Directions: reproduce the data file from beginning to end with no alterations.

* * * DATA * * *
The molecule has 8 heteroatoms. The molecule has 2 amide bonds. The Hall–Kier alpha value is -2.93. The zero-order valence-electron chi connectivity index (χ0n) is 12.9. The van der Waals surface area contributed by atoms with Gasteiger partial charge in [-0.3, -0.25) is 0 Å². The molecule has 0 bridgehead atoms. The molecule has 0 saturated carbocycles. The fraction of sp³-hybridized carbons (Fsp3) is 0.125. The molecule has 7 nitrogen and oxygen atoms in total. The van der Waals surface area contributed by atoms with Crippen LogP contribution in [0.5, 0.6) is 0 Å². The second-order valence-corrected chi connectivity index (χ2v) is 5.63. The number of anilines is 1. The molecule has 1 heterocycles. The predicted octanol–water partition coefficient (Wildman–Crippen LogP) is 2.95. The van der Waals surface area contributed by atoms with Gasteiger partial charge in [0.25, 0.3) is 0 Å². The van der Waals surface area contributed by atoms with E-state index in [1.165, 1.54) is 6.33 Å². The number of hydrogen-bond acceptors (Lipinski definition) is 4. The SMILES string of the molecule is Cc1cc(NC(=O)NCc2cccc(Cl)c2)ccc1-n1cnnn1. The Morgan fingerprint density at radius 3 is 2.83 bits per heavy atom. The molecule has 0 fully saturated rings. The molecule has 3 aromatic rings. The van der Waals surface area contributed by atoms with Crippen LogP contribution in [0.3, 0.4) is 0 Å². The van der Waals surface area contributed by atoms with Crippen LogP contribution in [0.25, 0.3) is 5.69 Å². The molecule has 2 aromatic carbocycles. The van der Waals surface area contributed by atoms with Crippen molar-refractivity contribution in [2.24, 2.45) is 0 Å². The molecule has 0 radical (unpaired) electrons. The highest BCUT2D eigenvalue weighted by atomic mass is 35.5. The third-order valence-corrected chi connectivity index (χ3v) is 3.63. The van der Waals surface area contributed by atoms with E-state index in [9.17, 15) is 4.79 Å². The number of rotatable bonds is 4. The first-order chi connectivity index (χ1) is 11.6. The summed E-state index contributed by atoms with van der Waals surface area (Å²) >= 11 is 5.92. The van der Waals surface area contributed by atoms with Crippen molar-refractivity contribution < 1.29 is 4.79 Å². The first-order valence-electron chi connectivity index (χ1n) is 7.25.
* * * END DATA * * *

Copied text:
The molecule has 8 heteroatoms. The molecule has 2 amide bonds. The Hall–Kier alpha value is -2.93. The zero-order valence-electron chi connectivity index (χ0n) is 12.9. The van der Waals surface area contributed by atoms with Gasteiger partial charge in [-0.3, -0.25) is 0 Å². The molecule has 0 bridgehead atoms. The molecule has 0 saturated carbocycles. The fraction of sp³-hybridized carbons (Fsp3) is 0.125. The molecule has 7 nitrogen and oxygen atoms in total. The van der Waals surface area contributed by atoms with Crippen LogP contribution in [0.5, 0.6) is 0 Å². The second-order valence-corrected chi connectivity index (χ2v) is 5.63. The number of anilines is 1. The molecule has 1 heterocycles. The predicted octanol–water partition coefficient (Wildman–Crippen LogP) is 2.95. The van der Waals surface area contributed by atoms with Gasteiger partial charge in [0.25, 0.3) is 0 Å². The van der Waals surface area contributed by atoms with E-state index in [1.165, 1.54) is 6.33 Å². The number of hydrogen-bond acceptors (Lipinski definition) is 4. The SMILES string of the molecule is Cc1cc(NC(=O)NCc2cccc(Cl)c2)ccc1-n1cnnn1. The Morgan fingerprint density at radius 3 is 2.83 bits per heavy atom. The molecule has 0 fully saturated rings. The molecule has 3 aromatic rings. The van der Waals surface area contributed by atoms with Crippen LogP contribution in [0.3, 0.4) is 0 Å². The van der Waals surface area contributed by atoms with Crippen LogP contribution in [0.25, 0.3) is 5.69 Å². The molecule has 2 aromatic carbocycles. The van der Waals surface area contributed by atoms with Crippen molar-refractivity contribution in [2.24, 2.45) is 0 Å². The molecule has 0 radical (unpaired) electrons. The highest BCUT2D eigenvalue weighted by atomic mass is 35.5. The third-order valence-corrected chi connectivity index (χ3v) is 3.63. The van der Waals surface area contributed by atoms with E-state index in [9.17, 15) is 4.79 Å². The number of rotatable bonds is 4. The first-order chi connectivity index (χ1) is 11.6. The summed E-state index contributed by atoms with van der Waals surface area (Å²) >= 11 is 5.92. The van der Waals surface area contributed by atoms with Crippen molar-refractivity contribution < 1.29 is 4.79 Å². The first-order valence-electron chi connectivity index (χ1n) is 7.25.